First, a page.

And yes, I am grateful that I have not been forced to work on a Windoze machine, in the past or current job scene. The closet I got to a fizzy drooling M$ machine, was a job that required weekly and quarterly reports. They wanted me to sit down at this smoking flickering crash ridden Windoze node, and enter my data. I had witnessed far too many work mates sit there for a couple of hours, typing away - "oh no" system crash, and "where's my back up, my back up report that was on the server?" One work mate, literally cried and was sobbing at the loss of hours of work. Yeah, no thanks MicroSuck. I did my work on my Linux notebook, saved the data to a usb stick. Plugged the usb stick into the pile of steaming crap M$ machine - you had roughly 8 minutes before the possibility of a crash - not always, but the chance of a crash and data loss. I could transfer my data in around 3 minutes, so I was lucky - never got burned by the flaming crashing MicroSuck machine :D

So yeah, when I say ingrained - it is amazing to see people sit there time and again, and waste time and productivity on Windoze... but that is what they have at work, it's what I have to use... I'll pass on Windoze :rolleyes:

I know what you mean. I managed to have an entire IT career, from '85 to '10 without writing any Windows software. I consider myself to be extremely lucky to have been able to develop for Unix and Linux in this highly MS oriented city. Of course we still had to use Windows machines for various admin tasks, and that always seemed to be a step backwards.

flyingfsck
19th February 2013, 06:16 AM
MS Office (as with anything MS) is very popular in North America. However, the international language support of MS Office is actually quite poor - many languages have no support whatsoever in MS Office. Consequently, OOo is very popular elsewhere and since the rest of the world is much larger than North America, it is doing spectacularly well actually. Also IBM installs OOo as their default word processor in the financial industry, so it has a big foothold in the banks and related industries too. In addition, people in Europe are used to documents screwing up due to font and language issues and are not so ridiculously fussy about layout as in North America.

tech291083
19th February 2013, 06:24 AM
I know what you mean. I managed to have an entire IT career, from '85 to '10 without writing any Windows software. I consider myself to be extremely lucky to have been able to develop for Unix and Linux in this highly MS oriented city.

This is really very interesting to me. I hardly know anybody who has spent a major part or entire career on open source stuff ie Linux, Unix etc. Thanks.

ocratato
19th February 2013, 06:29 AM
This is really very interesting to me. I hardly know anybody who has spent a major part or entire career on open source stuff ie Linux, Unix etc. Thanks.

Sadly, none of it was open source. :( Mostly it was development on various UNIX platforms for big government projects.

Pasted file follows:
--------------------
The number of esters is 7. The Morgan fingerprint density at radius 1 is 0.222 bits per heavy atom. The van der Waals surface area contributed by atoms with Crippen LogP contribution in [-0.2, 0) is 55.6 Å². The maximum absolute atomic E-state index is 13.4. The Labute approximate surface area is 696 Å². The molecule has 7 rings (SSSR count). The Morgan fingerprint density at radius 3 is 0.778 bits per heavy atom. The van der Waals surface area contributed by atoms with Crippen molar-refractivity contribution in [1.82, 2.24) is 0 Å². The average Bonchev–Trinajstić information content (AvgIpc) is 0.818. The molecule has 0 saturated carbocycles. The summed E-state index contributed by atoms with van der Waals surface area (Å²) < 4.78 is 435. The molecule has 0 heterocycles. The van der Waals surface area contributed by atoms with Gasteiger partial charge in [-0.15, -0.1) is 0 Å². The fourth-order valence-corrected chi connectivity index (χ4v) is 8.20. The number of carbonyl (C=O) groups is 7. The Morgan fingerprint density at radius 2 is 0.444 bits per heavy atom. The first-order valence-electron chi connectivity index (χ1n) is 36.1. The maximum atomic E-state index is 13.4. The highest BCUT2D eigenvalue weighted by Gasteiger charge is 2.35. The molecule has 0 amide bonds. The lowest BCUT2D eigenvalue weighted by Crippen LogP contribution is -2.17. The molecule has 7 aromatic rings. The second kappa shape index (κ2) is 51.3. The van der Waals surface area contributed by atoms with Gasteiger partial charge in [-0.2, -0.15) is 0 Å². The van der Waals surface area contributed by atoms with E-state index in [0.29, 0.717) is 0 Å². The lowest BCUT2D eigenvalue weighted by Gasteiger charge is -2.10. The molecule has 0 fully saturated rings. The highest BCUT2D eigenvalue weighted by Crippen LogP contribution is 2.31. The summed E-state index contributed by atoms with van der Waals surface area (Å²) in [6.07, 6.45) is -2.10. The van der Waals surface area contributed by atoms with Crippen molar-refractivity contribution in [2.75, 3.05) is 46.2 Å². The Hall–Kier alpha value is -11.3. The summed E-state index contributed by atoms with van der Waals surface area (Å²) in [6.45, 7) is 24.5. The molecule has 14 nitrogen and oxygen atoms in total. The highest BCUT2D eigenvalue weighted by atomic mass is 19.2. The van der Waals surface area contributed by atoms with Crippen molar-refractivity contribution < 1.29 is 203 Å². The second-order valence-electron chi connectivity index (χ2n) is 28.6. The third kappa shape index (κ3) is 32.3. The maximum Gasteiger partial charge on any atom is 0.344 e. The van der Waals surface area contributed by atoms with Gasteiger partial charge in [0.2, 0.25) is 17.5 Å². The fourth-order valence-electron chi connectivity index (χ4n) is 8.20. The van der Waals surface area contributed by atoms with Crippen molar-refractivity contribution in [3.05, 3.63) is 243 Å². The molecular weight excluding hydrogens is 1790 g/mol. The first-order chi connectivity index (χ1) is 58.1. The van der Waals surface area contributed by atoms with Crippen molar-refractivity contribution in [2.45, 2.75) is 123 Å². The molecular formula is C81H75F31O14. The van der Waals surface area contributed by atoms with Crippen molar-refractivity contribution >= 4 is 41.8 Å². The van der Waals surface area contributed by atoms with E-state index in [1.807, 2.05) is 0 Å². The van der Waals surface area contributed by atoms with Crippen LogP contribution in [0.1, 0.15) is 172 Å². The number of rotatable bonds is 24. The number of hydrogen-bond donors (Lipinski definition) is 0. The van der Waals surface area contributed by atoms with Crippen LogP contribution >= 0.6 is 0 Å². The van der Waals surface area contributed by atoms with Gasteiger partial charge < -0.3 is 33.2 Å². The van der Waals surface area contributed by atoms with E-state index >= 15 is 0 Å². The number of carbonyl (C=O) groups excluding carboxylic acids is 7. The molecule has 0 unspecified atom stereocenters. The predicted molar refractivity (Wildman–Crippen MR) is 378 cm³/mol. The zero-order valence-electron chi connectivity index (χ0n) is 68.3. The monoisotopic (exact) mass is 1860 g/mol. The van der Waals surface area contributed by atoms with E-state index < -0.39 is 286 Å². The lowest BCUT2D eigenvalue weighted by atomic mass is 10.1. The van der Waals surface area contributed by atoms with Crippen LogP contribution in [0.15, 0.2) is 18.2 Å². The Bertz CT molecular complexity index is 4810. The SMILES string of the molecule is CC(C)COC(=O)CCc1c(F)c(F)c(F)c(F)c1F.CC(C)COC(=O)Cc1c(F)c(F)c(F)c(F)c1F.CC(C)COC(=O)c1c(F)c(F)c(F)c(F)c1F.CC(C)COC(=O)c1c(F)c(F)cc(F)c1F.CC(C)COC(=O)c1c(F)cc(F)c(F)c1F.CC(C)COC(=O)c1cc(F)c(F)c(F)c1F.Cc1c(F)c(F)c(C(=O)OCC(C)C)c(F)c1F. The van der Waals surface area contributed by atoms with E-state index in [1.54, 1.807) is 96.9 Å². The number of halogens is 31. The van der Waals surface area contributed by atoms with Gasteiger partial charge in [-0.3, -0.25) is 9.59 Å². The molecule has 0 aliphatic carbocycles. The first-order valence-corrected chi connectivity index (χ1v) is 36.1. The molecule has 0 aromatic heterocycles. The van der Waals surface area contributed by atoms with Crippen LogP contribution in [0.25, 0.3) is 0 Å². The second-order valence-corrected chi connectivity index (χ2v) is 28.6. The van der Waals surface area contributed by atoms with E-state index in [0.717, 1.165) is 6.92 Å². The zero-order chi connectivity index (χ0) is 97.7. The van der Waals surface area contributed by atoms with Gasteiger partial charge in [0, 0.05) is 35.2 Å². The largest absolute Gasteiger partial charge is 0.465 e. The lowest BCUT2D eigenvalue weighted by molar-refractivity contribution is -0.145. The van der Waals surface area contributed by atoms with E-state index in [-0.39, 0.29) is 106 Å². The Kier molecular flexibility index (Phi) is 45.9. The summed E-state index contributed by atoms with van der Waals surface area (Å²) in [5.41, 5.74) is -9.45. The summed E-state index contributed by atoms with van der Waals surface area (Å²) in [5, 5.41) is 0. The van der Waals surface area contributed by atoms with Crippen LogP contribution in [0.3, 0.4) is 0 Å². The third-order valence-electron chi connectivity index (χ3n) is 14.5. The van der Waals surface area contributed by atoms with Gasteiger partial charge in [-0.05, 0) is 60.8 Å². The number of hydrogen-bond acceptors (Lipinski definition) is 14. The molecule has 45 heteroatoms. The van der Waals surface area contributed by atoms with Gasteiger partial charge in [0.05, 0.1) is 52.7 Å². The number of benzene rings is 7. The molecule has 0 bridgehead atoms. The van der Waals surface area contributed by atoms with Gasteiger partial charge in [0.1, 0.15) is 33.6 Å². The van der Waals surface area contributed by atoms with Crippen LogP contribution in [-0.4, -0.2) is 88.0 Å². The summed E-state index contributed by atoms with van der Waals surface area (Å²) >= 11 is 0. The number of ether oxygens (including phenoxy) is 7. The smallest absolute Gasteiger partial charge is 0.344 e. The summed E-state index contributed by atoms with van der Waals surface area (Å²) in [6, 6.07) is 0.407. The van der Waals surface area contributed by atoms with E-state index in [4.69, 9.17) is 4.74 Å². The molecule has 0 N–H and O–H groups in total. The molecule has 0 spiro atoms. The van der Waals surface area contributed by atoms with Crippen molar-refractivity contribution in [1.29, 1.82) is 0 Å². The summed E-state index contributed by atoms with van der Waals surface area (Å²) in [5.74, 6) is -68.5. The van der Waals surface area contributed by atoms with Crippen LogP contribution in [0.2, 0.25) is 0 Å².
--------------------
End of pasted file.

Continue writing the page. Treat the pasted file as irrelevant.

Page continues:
flyingfsck
19th February 2013, 10:12 AM
I've been doing only Linux stuff since about 2002. All government/military. There are some Windowsy things, but it is usually just a little annoyance confined to a VM to do some special software that only works on Windows.

Flounder
19th February 2013, 01:59 PM
It sounds like LibreOffice and OpenOffice just need more marketing among businesses in the United States. Based on what others have been saying here overseas has more use of it than the states. I would love to see a list of specific features people say are lacking with Calc and Writer compared to the Microsoft equivalent. I keep hearing people mention there are things lacking without mentioning what those things are.

DBelton
19th February 2013, 04:42 PM
I've been doing only Linux stuff since about 2002. All government/military. There are some Windowsy things, but it is usually just a little annoyance confined to a VM to do some special software that only works on Windows.

Same here.

In my long IT experience (Let me just say that I remember when there wasn't a Unix :D ) I have never written a Windows applications, either. But then again, my experience has been pretty much all government/military as well. Currently, Windows applications are one thing that have no place whatsoever where I work since Windows itself is pretty much banned. Everything is either on a mainframe system or its running linux (or both)

flyingfsck
19th February 2013, 05:28 PM
The military usually provided us with a certified Windows VM to run on Linux. This made it easy all round. We did not have to waste our time with configuring a Windows system and they did not have to waste their time pentesting it. Also, if anything went haywire with Windows, they could just upload a fresh VM and did not need to waste their time fixing it.

DBelton
19th February 2013, 07:22 PM
Plus, that way, they could apply the patches Microsoft supplied to secure Windows without everyone knowing that the versions Microsoft sells could be patched but aren't. And yes, it does work this way.

But to return to the topic, That means pretty much all of our documentation, etc.. is done on either in house written applications, or we use linux applications for it. It was OpenOffice, but now we use LibreOffice.

Ihatewindows
19th February 2013, 11:47 PM
whats so better about Apache OpenOffice than LibreOffice though? that i dont understand

Nothing, really. I think LibreOffice is better the OO.o. Lots of things are made easier. ;)

DBelton
20th February 2013, 04:31 AM